Adraka (Zingiber Officinale), Agar Agar (Gelidium Amansii), Ajamoda (Carum Roxburghianum), Ajwain (Trachyspermum Ammi), Aloevera (Aloe Barbadensis), Alsi (Linum Usitatissimum), Amaltaas (Cassia Fistula), Amla (Emblica Officinalis), Amrapandhi haridra (Curcuma Amada) , Ananthamoola (Hemidesmus Indicus), Apamarg (Achyranthes Aspera), Arand Beej (Ricinus Communis), Arjun (Terminalia Arjuna), Ashoka (Saraca Indica), Ashwagandha (Withania Somnifera), Atibala         (Abutilon Indicum), Babool Gond (Acaia Arabica), Bael / Belpatre (Aegle Marmelos), Bahera (Terminalia Bellirica), Bansa (Adhatoda Vasica), Bavding (Embelia Ribes), Bharangi (Clerodendrum Serratum), Bhringaraj (Eclipta Alba), Bhuiamla (Phyllanthus Niruri), Bhutrina (Cymbopogon Citrastus), Bola (Commiphora Myrrha), Brahmi (Herpestis Monniera), Chandrashoor (Lepidium Sativum), Chameli (Jasminum Officinale), Chirayta (Swertia Chirata), Chirongi Oil (Buchanania Latifolia), Chitra (Plumbago Zeylanica), Dadima Beej (Punica Granatum), Dalchini  (Cinnamomum Zeylanicum), Daruhaldi (Berberis Aristate), Devdaru (Cedrus Deodara), Dhataki (Woodfordia Fruticosa), Draksha (Vitis Vinifera), Gairik (Ochre), Gajar (Daucus Carota), Gali Pan / Paan (Betel Pepper), Gandhpura Oil (Gaultheria Fragrantissima), Garlic Shuddha (Allium Sativum), Goat Milk, Wheat Grass Oil (Triticum Sativum), Gokharu (Tribulus Terrestris), Gorakhganja (Aerva Lanata), Gudmar (Gymnema Sylvestre), Guduchi (Tinosora Cordifolia), Gulab (Rosa Centifolia), Gular (Ficus Glomerata Roxb.), Hadjod (Cissus Quadranglaris), Haldi (Curcuma Longa), Hansraj  (Adiantum Lunulatum), Harad (Terminalia Chebula), Harshingar (Nyctanthes Arbor-Tristis), Hingu (Ferula Ashafoetida), Honey, Indrajaw (Holarrhena Antidysenterica), Ispaghul Husk (Plantago Ovata), Jaiphal (Myristica Fragrans), Jamun (Eugenia Jambolana), Jarul (Lagerstroemia Flos-Reginae Retz), Jatamansi (Nardostachys Jatamansi), Java Kushum (Hibiscus Rosasinensis), Jeera (Cuminum Cyminum), Jyotishmati (Celastrus Paniculatus), Kakarsingi (Pistacia Integerrima), Kali Mirach (Piper Nigrum), Kallaungi (Nigella Sativa), Kalmegh (Andrographis Peniculata), Kantkari (Solanum Xanthocarpum), Kapoor (Cinnamomum Camphora), Kapoor Tulsi (Ocimum Americanum), Karanja (Pongamia Glabra), Karela (Momordica Charantia), Kasni (Cichorium Intybus), Kaunch Beej (Mucuna Pruriens), Khadir (Acacia Catechu), Khatmi (Althaea Officinalis), Kiwi (Actinidia Deliciosa), Kulattha (Dolichos Biflorus), Kumkum/Kesar (Crocus Sativas), Kuth (Saussurea Costus), Kutki (Picrorhiza Kurroa), Lajjalu Mool (Mimosa Pudica), Laksha (Laccifer Lacca), Lal Chandan (Pterocarpus Santalinus), Lata Karanj (Caesalpinia Bonducella Fleming), Lavang (Caryophyllus Aromaticus), Lodhra (Symplocos Racemosa), Makoy (Solanum Nigrum), Manjishtha (Rubia Cordifolia), Mehandi Pan (Lawsonia Alba), Methi (Trigonella Foenum-Graecum), Mooli (Raphanus Sativus), Mulethi (Glycyrrhiza Glabra), Mundi (Sphaeranthus Indicus), Mustaka (Cyperus Rotundus), Nagar Moth (Cyperus Scariosus), Nagbala (Sida Veronicaefolia), Nagkesar (Mesua Ferrea), Naryan/Coconut Oil (Cocos Nucifera) , Neem (Azadirachta Indica), Nilgiri Oil (Eucalyptus Glabulus), Nimbu (Citrus Limon), Nirgundi (Vitex Negundo), Nisoth (Ipomoea Turpethum), Oyester Shell, Padmaka (Prunus Puddum), Palash (Butea Frondosa), Papaya (Carica Papaya), Pashanh Bedh (Coleus Aromaticus), Pipal (Ficus Religiosa), Pipli (Piper Longum), Pitpara (Fumaria Officinalis), Pudina (Mentha Piperata), Punarnava (Boerhaavia Diffusa), Pushkar Mool (Inula Racemosa), Rama Tulsi (Ocimum Gratissimum), Rasana (Pluchea Lanceolata), Revand Chini (Rheum Emodi), Roheda (Tecomella Undulata), Rosary Tulsi (Ocimum Canum), Saindhav Lavan (Chloride of Sodium), Salaki (Boswellia Serrata), Sanay (Cassia Angustifolia), Saunf (Foeniculum Vulgare), Sevam (Pyrus Malus), Shankpushpi (Convolvulus Pluricaulis), Sharpunkha (Tephrosia Purpurea), Shatavari (Asparagus Racemosus), Shetal Chini (Piper Cubeba), Shigru (Moringa Pterygosperma), Shudh Kuchla (Strychnos Nux Vomica Linn), Shyama Tulsi (Ocimum Tenuiflorum), Shyonak (Oroxylum Indicum), Siras (Albizzia Lebbeck Benth), Somlata (Ephedra Vulgaris), Soya Been Oil (Glycine Max), St John's Wort Ext. (Hypericum Perforatum), Sudh Guggul (Balsamodendron Mukul), Sudh Shilajeet (Asphaltum Punjabinum),  Sukshmela (Elettaria Cardamomum), Suranjan Siri (Colchicum Luteum), Svet Chandan (Santalum Album), Svet Moosali (Asparagus Adscenden), Tagar (Valeriana Wallichii), Tejpatra (Cinnamomum Tamala), Terpentine Oil (Pinus Palustris), Til Oil (Sesamum Indicum), Tulsi (Ocimum Sanctum), Ulathkamal (Ambroma Augusta), Vach (Acorus Calamus), Vidari (Pueraria Tuberosa), Van Tulsi (Ocimum Basilicum), Varuna (Crataeva Nurvala), Vijaysaar (Pterocarpus Marsupium), Zoofa (Hyssopus Officinalis)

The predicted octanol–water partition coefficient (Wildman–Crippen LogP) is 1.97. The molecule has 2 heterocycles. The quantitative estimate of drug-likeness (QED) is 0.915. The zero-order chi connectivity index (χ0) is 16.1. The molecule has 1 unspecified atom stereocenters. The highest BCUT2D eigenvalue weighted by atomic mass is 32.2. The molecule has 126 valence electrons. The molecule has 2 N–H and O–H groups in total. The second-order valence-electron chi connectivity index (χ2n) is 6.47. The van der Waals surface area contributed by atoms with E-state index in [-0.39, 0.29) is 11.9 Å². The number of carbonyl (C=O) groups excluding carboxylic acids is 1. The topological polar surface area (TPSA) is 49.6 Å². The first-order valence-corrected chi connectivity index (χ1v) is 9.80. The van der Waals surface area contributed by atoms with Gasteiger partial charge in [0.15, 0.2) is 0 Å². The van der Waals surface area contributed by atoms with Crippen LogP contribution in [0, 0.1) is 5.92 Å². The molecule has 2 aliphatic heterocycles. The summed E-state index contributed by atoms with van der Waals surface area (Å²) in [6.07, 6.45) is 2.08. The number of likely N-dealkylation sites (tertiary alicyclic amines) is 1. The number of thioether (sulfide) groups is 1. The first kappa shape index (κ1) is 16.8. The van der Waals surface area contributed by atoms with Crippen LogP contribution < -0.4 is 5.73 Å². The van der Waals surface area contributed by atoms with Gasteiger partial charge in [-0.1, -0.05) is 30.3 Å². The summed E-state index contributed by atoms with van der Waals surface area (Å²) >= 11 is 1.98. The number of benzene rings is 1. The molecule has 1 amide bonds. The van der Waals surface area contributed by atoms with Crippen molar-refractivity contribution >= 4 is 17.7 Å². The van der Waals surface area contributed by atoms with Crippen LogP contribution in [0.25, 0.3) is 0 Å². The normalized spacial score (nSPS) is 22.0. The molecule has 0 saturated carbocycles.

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Disclaimer:

The information provided here is for informational purposes only and should not replace professional medical advice. Always consult a qualified healthcare practitioner for personalized guidance.